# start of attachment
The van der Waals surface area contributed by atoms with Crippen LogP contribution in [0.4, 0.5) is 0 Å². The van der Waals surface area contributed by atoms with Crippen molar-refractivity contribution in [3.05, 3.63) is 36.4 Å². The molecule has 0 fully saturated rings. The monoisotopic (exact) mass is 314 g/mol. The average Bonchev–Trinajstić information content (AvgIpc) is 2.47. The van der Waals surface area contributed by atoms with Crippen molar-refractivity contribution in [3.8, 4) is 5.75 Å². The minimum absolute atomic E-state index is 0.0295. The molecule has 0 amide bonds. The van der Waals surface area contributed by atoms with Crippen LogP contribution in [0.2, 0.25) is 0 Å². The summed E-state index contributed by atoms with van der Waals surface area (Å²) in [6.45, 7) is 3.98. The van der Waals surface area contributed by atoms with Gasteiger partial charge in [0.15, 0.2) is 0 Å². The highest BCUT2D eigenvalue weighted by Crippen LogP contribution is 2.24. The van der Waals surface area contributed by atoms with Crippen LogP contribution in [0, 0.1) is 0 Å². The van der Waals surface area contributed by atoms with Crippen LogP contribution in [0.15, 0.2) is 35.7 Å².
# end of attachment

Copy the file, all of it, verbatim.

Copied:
The van der Waals surface area contributed by atoms with Crippen LogP contribution in [0.4, 0.5) is 0 Å². The van der Waals surface area contributed by atoms with Crippen molar-refractivity contribution in [3.05, 3.63) is 36.4 Å². The molecule has 0 fully saturated rings. The monoisotopic (exact) mass is 314 g/mol. The average Bonchev–Trinajstić information content (AvgIpc) is 2.47. The van der Waals surface area contributed by atoms with Crippen molar-refractivity contribution in [3.8, 4) is 5.75 Å². The minimum absolute atomic E-state index is 0.0295. The molecule has 0 amide bonds. The van der Waals surface area contributed by atoms with Crippen LogP contribution in [0.2, 0.25) is 0 Å². The summed E-state index contributed by atoms with van der Waals surface area (Å²) in [6.45, 7) is 3.98. The van der Waals surface area contributed by atoms with Gasteiger partial charge in [0.15, 0.2) is 0 Å². The highest BCUT2D eigenvalue weighted by Crippen LogP contribution is 2.24. The van der Waals surface area contributed by atoms with Crippen LogP contribution in [0, 0.1) is 0 Å². The van der Waals surface area contributed by atoms with Crippen LogP contribution in [0.15, 0.2) is 35.7 Å².